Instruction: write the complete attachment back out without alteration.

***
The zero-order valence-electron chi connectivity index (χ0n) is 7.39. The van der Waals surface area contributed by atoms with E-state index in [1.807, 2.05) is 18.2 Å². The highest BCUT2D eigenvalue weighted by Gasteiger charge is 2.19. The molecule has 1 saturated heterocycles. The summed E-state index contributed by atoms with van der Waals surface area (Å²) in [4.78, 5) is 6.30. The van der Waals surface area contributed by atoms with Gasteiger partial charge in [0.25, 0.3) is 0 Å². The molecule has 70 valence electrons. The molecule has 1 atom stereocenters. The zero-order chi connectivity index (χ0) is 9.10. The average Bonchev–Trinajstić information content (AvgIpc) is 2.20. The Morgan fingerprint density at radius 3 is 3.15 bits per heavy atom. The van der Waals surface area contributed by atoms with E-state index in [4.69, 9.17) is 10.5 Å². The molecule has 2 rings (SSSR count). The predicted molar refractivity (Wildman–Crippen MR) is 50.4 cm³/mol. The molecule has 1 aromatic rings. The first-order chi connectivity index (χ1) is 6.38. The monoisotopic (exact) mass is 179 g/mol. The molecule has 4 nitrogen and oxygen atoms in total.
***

The zero-order valence-electron chi connectivity index (χ0n) is 7.39. The van der Waals surface area contributed by atoms with E-state index in [1.807, 2.05) is 18.2 Å². The highest BCUT2D eigenvalue weighted by Gasteiger charge is 2.19. The molecule has 1 saturated heterocycles. The summed E-state index contributed by atoms with van der Waals surface area (Å²) in [4.78, 5) is 6.30. The van der Waals surface area contributed by atoms with Gasteiger partial charge in [0.25, 0.3) is 0 Å². The molecule has 70 valence electrons. The molecule has 1 atom stereocenters. The zero-order chi connectivity index (χ0) is 9.10. The average Bonchev–Trinajstić information content (AvgIpc) is 2.20. The Morgan fingerprint density at radius 3 is 3.15 bits per heavy atom. The van der Waals surface area contributed by atoms with E-state index in [4.69, 9.17) is 10.5 Å². The molecule has 2 rings (SSSR count). The predicted molar refractivity (Wildman–Crippen MR) is 50.4 cm³/mol. The molecule has 1 aromatic rings. The first-order chi connectivity index (χ1) is 6.38. The monoisotopic (exact) mass is 179 g/mol. The molecule has 4 nitrogen and oxygen atoms in total.